At about half past nine o’clock this Friday morning, Jesus was hung upon the cross. Before eleven o’clock, upward of one thousand persons had assembled to witness this spectacle of the crucifixion of the Son of Man. Throughout these dreadful hours the unseen hosts of a universe stood in silence while they gazed upon this extraordinary phenomenon of the Creator as he was dying the death of the creature, even the most ignoble death of a condemned criminal.
Standing near the cross at one time or another during the crucifixion were Mary, Ruth, Jude, John, Salome (John’s mother), and a group of earnest women believers including Mary the wife of Clopas and sister of Jesus’ mother, Mary Magdalene, and Rebecca, onetime of Sepphoris. These and other friends of Jesus held their peace while they witnessed his great patience and fortitude and gazed upon his intense sufferings.
Many who passed by wagged their heads and, railing at him, said: “You who would destroy the temple and build it again in three days, save yourself. If you are the Son of God, why do you not come down from your cross?” In like manner some of the rulers of the Jews mocked him, saying, “He saved others, but himself he cannot save.” Others said, “If you are the king of the Jews, come down from the cross, and we will believe in you.” And later on they mocked him the more, saying: “He trusted in God to deliver him. He even claimed to be the Son of God — look at him now — crucified between two thieves.” Even the two thieves also railed at him and cast reproach upon him.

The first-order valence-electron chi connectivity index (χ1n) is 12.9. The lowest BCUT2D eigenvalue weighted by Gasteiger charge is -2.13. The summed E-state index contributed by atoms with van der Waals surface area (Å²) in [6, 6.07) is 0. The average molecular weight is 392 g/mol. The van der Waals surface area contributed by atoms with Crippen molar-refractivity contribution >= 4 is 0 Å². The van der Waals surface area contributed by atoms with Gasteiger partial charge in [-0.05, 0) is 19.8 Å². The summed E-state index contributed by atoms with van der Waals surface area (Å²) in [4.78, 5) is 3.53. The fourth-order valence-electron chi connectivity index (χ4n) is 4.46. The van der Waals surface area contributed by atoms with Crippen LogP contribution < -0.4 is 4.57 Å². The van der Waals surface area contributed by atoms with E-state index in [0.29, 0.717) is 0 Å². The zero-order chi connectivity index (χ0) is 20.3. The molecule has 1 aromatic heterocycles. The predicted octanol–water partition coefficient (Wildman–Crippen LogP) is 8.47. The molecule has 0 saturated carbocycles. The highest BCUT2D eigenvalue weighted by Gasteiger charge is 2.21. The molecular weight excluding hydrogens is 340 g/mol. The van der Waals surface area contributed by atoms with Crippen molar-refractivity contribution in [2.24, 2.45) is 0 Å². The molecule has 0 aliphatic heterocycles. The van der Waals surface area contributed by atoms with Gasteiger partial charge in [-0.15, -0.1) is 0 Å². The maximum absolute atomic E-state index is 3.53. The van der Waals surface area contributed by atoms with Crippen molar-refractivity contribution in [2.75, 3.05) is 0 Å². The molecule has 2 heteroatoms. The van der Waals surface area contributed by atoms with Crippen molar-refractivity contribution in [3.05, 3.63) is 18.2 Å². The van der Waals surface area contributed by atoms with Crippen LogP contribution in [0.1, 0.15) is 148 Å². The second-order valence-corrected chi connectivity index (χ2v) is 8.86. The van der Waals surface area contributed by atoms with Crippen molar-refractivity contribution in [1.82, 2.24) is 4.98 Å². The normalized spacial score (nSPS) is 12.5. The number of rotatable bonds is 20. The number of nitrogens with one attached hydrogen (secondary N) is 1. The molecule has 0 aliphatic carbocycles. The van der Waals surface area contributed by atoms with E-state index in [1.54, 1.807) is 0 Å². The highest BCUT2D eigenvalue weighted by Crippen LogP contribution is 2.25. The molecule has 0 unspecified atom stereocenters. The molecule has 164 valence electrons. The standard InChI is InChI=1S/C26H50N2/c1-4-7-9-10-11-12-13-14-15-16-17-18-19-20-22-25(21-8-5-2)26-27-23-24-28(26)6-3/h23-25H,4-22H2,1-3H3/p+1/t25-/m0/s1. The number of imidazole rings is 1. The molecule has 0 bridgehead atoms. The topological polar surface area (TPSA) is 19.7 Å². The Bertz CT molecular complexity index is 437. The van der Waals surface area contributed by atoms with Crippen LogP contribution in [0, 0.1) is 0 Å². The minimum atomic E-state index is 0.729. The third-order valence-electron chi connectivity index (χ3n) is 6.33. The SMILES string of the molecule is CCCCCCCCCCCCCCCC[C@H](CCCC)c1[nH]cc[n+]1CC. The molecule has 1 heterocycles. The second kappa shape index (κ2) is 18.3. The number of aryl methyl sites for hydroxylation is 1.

Inasmuch as Jesus would make no reply to their taunts, and since it was nearing noontime of this special preparation day, by half past eleven o’clock most of the jesting and jeering crowd had gone its way; less than fifty persons remained on the scene. The soldiers now prepared to eat lunch and drink their cheap, sour wine as they settled down for the long deathwatch. As they partook of their wine, they derisively offered a toast to Jesus, saying, “Hail and good fortune! to the king of the Jews.” And they were astonished at the Master’s tolerant regard of their ridicule and mocking.
When Jesus saw them eat and drink, he looked down upon them and said, “I thirst.” When the captain of the guard heard Jesus say, “I thirst,” he took some of the wine from his bottle and, putting the saturated sponge stopper upon the end of a javelin, raised it to Jesus so that he could moisten his parched lips.
Jesus had purposed to live without resort to his supernatural power, and he likewise elected to die as an ordinary mortal upon the cross. He had lived as a man, and he would die as a man — doing the Father’s will.
--Presented by the Midwayer Commission, from the Urantia Papers.